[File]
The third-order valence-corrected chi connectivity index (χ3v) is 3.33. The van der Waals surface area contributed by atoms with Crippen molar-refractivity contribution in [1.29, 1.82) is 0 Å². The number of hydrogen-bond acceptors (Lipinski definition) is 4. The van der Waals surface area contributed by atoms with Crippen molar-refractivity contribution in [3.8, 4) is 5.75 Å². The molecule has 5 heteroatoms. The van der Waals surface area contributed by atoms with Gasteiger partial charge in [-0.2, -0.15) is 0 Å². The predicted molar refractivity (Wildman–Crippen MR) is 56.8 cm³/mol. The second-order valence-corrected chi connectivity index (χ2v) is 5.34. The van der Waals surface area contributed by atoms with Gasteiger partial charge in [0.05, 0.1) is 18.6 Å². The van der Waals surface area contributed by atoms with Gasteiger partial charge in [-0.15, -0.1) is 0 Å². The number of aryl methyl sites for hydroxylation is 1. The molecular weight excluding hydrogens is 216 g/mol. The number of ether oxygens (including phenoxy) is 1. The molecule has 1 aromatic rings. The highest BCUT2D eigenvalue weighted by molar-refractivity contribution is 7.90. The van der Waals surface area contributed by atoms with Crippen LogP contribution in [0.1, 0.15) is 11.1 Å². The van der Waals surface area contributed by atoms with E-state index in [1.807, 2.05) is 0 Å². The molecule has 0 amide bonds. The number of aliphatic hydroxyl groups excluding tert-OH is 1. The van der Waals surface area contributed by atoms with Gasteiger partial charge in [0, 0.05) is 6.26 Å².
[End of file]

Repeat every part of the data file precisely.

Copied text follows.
The third-order valence-corrected chi connectivity index (χ3v) is 3.33. The van der Waals surface area contributed by atoms with Crippen molar-refractivity contribution in [1.29, 1.82) is 0 Å². The number of hydrogen-bond acceptors (Lipinski definition) is 4. The van der Waals surface area contributed by atoms with Crippen molar-refractivity contribution in [3.8, 4) is 5.75 Å². The molecule has 5 heteroatoms. The van der Waals surface area contributed by atoms with Gasteiger partial charge in [-0.2, -0.15) is 0 Å². The predicted molar refractivity (Wildman–Crippen MR) is 56.8 cm³/mol. The second-order valence-corrected chi connectivity index (χ2v) is 5.34. The van der Waals surface area contributed by atoms with Gasteiger partial charge in [0.05, 0.1) is 18.6 Å². The van der Waals surface area contributed by atoms with Gasteiger partial charge in [-0.15, -0.1) is 0 Å². The number of aryl methyl sites for hydroxylation is 1. The molecular weight excluding hydrogens is 216 g/mol. The number of ether oxygens (including phenoxy) is 1. The molecule has 1 aromatic rings. The highest BCUT2D eigenvalue weighted by molar-refractivity contribution is 7.90. The van der Waals surface area contributed by atoms with Crippen LogP contribution in [0.1, 0.15) is 11.1 Å². The van der Waals surface area contributed by atoms with E-state index in [1.807, 2.05) is 0 Å². The molecule has 0 amide bonds. The number of aliphatic hydroxyl groups excluding tert-OH is 1. The van der Waals surface area contributed by atoms with Gasteiger partial charge in [0, 0.05) is 6.26 Å².